Did you know that there are 37 species of agama in the Western Cape alone; each species differs due to particular climate and soil conditions. As the name suggests, rugged terrain is the preferred dwelling place, according to an article in the Journal of Biogeography. The southern rock agama lizard is one such example. Not only do we have a walk named after it on top of the mountain here on Sanbona Wildlife Reserve, the Agama Walk, but this native inhabitant of south-western Africa exhibits numerous physical traits, specifically, a varying palette of vibrant hues, according to the Survey of Cederberg Amphibians & Reptiles for Conservation & Ecotourism (SCARCE).
Agamas practise a polygamous system of reproduction. During the mating season, the male will unveil his masterpiece by performing certain characteristic gestures – in this case, a push up (reminiscent of the ‘jocks’ in the gym) in order to attract the females! They, in turn, may expose their hindquarters and entice the male to chase them. No matter what the species, it seems there is always a game being played when it comes to courtship!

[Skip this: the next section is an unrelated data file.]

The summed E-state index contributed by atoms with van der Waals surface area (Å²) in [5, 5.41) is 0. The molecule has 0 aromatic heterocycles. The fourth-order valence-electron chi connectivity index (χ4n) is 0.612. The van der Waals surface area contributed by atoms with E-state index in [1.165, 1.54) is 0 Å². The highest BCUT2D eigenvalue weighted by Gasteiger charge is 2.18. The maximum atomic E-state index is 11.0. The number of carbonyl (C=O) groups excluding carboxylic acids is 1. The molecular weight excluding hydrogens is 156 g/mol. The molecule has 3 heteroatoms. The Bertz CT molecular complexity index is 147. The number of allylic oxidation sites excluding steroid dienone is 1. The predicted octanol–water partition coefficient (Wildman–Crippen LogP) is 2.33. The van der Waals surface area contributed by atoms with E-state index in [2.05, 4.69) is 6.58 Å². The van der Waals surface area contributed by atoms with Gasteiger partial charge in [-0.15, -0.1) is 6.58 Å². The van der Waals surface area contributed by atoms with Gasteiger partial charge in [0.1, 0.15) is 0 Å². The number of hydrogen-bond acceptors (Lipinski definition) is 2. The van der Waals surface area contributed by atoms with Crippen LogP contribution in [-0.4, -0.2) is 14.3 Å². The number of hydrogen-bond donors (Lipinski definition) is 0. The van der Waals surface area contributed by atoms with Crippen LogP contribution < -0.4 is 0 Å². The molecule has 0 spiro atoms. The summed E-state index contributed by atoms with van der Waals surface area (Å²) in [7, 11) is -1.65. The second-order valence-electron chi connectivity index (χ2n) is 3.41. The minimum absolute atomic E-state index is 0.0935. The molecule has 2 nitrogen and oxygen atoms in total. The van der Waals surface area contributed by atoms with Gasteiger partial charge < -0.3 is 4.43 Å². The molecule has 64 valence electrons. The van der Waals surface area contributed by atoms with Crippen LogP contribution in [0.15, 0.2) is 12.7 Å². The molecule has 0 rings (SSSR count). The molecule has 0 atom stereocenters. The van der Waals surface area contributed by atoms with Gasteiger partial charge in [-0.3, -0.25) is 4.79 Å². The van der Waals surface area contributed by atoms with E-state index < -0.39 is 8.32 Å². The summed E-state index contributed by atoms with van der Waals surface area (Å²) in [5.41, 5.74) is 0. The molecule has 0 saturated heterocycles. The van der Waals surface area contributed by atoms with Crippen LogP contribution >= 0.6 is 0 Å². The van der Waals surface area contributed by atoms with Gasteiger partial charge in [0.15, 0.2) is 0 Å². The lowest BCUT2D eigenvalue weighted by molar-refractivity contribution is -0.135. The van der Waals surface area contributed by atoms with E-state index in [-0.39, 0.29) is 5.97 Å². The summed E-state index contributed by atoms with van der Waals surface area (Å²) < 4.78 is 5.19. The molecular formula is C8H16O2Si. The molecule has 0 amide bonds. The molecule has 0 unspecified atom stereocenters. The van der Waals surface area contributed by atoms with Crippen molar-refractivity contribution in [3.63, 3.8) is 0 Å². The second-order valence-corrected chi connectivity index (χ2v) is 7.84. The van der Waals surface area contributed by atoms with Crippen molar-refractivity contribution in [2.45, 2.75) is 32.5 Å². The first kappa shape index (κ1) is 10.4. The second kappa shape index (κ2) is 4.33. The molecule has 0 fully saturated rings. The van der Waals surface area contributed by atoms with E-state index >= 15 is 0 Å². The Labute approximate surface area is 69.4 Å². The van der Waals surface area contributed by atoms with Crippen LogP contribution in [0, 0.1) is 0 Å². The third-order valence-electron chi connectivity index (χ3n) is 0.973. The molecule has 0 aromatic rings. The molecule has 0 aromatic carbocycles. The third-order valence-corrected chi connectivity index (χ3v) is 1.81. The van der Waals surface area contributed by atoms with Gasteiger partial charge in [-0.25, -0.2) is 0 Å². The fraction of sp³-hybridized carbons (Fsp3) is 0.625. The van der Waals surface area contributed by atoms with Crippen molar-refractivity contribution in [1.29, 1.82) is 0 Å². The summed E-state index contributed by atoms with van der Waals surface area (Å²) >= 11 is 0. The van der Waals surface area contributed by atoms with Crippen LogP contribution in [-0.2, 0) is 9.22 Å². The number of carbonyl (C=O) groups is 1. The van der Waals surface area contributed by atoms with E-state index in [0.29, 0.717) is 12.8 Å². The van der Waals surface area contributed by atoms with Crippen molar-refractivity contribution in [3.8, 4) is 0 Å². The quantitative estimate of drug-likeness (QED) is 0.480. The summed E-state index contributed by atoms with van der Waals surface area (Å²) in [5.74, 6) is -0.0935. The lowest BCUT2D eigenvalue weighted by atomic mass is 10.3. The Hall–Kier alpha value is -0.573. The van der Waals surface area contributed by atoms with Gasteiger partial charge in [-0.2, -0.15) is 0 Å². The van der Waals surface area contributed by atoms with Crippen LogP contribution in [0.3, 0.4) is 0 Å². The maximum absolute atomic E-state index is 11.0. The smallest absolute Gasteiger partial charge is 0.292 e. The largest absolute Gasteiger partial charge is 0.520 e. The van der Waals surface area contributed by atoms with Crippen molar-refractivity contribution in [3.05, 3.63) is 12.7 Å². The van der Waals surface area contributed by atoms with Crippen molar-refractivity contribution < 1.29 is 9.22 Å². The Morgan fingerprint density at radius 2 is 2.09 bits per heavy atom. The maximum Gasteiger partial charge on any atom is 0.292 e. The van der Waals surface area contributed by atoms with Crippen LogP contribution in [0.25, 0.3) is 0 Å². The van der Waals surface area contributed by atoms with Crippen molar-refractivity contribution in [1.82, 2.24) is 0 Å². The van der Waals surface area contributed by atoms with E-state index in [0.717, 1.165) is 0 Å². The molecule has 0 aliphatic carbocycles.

The male’s most notable display is its head turning a bright blue in order to distinguish itself from the rocky, monotone setting. After displaying their prowess, they will ward off any other males who dare to intrude on their prize(s).
Both sexes form colonies, but the males’ is the most dominant. Once the female is part of the group, she will mate with any agama that gains contact. It is most likely that the most extravagant male will be the first to mate – Darwin would be proud; aesthetic qualities win in this species.
Their diet is considerably dull when compared to the flamboyant mating ritual. They primarily feast on ants and termites. Yet, invertebrates still need to beware of an aggressive agama.
Once mating has taken place, two clutches of eggs, usually between seven and 18, are produced at particular seasons during the year – October to November and January to February.
Contrary to popular belief, there are no poisonous lizards in South Africa.
So, if an agama perches on a rock near you, take it as a compliment and just laugh off the vanity.
Editorial and video by Kelvin Bouwer